The challenges lay in so many areas: the logistical challenges of accessing remote areas where typical transport routes had been severed, the skills shortage, and the building material and labour shortage – particularly as an earthquake in Yogyakarta had drawn a lot of resources toward this response as well. The governance was also challenging, and different cultures and the imposition of so many well-meaning humanitarian respondents on a population led to its own societal pressures. The complexity of stakeholders was also interesting; be it beneficiaries, local communities, regional and national governments, RedR Australia, UNHCR, or the donors to UNHCR, each had their own reporting and response requirements. For all this, was also one of the most rewarding roles.
What do you see as one of the biggest issues facing the engineering profession?
Surely the biggest issue facing the engineering profession is the single biggest issue facing all humanity – the impending climate breakdown and biodiversity loss? I recently attended the World Engineering Convention (WEC) in Melbourne and a group of concerned engineers declared a Climate Emergency, so it is not lost on the profession by any means. How do we contribute to the solution? As a profession, we are ethically bound to acknowledge what the science is telling us; to actively support the transition of our economy toward a low carbon future, and to evaluate all new projects against the environmental necessity to mitigate climate breakdown.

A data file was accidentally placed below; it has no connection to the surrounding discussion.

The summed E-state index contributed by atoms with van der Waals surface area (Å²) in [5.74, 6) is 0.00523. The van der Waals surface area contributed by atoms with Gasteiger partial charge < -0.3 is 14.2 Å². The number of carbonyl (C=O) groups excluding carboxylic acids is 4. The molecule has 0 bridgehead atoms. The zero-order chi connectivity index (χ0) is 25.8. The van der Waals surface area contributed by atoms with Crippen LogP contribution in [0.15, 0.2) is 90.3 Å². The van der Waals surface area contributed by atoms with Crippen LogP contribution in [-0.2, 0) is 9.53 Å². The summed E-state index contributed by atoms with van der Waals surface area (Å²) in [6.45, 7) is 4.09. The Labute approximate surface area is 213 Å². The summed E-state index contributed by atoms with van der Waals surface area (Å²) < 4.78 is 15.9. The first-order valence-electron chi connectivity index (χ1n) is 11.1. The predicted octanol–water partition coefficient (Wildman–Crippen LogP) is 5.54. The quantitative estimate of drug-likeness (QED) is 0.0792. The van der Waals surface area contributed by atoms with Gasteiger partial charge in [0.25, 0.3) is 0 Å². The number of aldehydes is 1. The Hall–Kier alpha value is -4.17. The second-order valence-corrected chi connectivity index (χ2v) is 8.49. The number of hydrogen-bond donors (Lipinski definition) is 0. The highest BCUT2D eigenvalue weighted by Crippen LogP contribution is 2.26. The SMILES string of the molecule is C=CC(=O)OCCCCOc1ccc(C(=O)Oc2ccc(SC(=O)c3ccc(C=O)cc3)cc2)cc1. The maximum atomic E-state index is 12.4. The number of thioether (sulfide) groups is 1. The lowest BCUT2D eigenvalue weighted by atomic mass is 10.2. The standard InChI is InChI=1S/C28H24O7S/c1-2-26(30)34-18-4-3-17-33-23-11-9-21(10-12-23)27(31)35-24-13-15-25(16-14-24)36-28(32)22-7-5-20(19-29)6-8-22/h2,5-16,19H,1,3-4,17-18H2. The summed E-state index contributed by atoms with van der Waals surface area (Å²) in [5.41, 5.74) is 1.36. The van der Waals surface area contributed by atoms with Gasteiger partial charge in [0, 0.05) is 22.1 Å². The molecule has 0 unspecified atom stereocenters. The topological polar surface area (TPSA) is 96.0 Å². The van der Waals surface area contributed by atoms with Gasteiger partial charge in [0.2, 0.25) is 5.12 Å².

What excites you about the future of the profession or what opportunities do you see for the future?
Having an entire world engineering convention geared around the United Nations Sustainability Goals really excited me earlier last year. I had stepped out of the collegiate engineering world for a number of years, and at times have felt quite disenfranchised by the profession. However, my renewed membership to Engineers Australia, encouraged by Vicki Gardiner, a past Tasmanian Engineers Australia General Manager has been both rewarding and inspiring.
Feeling the collaboration at WEC with respect to Engineers Declare excites me, as does seeing the number of impressive women presenting – real leaders in their field.
Seeing the current enthusiasm for STEM and STEAM in education excites me, as we need the ingenuity, creativity and passion of people from diverse fields to work together for a better future.
There are also challenges – I have often found the juxtaposition of incredible technology and cutting-edge innovation alongside still trying to provide clean drinking water or basic services to a large percentage of the world’s population perplexing.
Who is your engineering hero?
Off the top of my head, I think the structures that Santiago Calatrava creates are beautiful; I have worked alongside Elizabeth Taylor as she chaired RedR Australia with a steady hand; and I am in awe of the wizardry of Professor Veena Sahajwalla.
Image: provided by Jo O’Brien